Surf-riding over the Republic and the Rule of Law

Date 10.29.14

Originally Posted on Canada Free Press

Before surfers and friends celebrate their victory over venture capitalist Vinod Khosla regarding access to Martin’s Beach through his land, they would do well to consider the following: now that the Governor has chimed in, threatening the use of eminent domain, what we have is the State controlling and/or taking someone’s private property. Recall that the function of our government is to protect our freedom, lives and property. So the government should have stood firmly behind Vinod Khosla and his right to use and control his own property as he sees fit.

Our laws also work on the basis of precedent. Governor Brown, with the encouragement of these complainers, has now set the precedent for the State to confiscate private property because some people want access to it. Hmmmm. That may sound great to these surfers now, but this also means that the State can turn around and confiscate their property—and anyone else’s—not just that of billionaires with beachfronts.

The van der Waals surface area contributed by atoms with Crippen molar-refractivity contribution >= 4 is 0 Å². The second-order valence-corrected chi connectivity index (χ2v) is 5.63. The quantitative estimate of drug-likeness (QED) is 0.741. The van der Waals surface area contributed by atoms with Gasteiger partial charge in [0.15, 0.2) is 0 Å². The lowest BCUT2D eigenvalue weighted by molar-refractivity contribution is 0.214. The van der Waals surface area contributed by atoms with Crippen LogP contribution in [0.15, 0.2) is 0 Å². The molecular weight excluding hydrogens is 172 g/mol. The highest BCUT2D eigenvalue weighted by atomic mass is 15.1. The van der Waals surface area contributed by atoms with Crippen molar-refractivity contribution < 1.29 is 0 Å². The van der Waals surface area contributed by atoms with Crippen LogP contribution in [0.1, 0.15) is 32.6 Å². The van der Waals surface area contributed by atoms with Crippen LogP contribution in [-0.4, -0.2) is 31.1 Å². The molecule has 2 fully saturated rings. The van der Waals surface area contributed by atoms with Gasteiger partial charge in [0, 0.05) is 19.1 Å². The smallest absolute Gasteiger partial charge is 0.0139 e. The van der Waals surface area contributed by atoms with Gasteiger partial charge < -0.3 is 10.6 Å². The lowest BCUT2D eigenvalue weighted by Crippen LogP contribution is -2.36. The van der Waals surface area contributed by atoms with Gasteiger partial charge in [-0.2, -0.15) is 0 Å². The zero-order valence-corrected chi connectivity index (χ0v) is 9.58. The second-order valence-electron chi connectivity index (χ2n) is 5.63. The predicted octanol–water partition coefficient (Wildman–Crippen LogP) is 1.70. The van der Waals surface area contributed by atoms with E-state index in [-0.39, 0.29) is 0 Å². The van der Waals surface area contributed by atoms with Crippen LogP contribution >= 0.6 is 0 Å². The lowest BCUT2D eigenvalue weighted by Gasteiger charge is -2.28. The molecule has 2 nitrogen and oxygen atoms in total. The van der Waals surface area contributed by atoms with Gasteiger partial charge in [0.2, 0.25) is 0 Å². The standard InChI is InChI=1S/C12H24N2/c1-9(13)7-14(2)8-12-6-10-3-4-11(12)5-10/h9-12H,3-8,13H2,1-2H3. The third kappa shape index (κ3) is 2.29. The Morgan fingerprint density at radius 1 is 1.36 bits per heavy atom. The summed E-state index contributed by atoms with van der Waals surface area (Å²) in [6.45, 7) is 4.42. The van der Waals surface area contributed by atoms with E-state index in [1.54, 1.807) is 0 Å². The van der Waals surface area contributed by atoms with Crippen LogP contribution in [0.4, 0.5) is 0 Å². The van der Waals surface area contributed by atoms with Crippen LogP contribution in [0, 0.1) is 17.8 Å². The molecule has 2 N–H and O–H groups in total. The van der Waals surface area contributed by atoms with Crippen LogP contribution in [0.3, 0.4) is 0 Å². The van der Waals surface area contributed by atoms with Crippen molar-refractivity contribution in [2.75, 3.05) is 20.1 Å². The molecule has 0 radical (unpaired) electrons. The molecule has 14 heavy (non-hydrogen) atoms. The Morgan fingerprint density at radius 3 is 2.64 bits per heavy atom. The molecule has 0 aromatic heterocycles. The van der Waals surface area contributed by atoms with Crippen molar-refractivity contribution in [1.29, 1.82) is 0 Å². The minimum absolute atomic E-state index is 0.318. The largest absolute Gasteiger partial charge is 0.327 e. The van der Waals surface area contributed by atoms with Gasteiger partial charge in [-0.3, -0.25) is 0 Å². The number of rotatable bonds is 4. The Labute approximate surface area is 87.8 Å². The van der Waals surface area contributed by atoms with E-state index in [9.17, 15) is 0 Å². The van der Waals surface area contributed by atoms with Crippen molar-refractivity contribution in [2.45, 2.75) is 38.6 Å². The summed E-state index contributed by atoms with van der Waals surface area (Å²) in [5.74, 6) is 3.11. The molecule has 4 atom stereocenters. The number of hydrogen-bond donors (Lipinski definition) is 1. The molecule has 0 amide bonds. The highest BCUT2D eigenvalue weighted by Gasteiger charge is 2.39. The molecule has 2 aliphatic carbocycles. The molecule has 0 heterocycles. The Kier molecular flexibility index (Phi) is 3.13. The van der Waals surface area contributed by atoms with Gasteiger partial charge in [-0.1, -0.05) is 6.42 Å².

State Senator Jerry Hill, who sponsored the bill to force Khosla to let the public onto his property, had this to say, “By the governor signing this bill, it affirms what we’ve already known and believe, but some have tried to circumvent, tried to go around the law and the Constitution and the public’s right to the beach. This affirms that and that’s a message to not just Mr. Khosla, but others who feel their right of property precludes the public’s rights.” (The Daily Journal, “Gov. signs Martin’s Beach law,” Wednesday, October 1, 2014, Vol XV, Edition 39)

The public’s rights to someone’s private property? What Constitution is Sen. Hill talking about—Mao’s Little Red Book? True, that’s the way it worked in China, not to mention the Soviet Union and its Communist satellites: Romania, East Berlin, Cuba, etc. In fact, it’s a well-worn page right out of the Communist playbook.

But this is America, and our Constitution protects the rights of the individual, not of the “public” or the State. When the public can demand to use or take an individual’s property, that is mob rule. When the State does so, it’s tyranny.

Let’s hope Khosla wins in court. If not, it will be a defeat for We the People.


Cherie Zaslawsky is a writer/editor/educator who lives in California. After many years as an unquestioning liberal Democrat, she woke up to reality, and hopes to help others do likewise.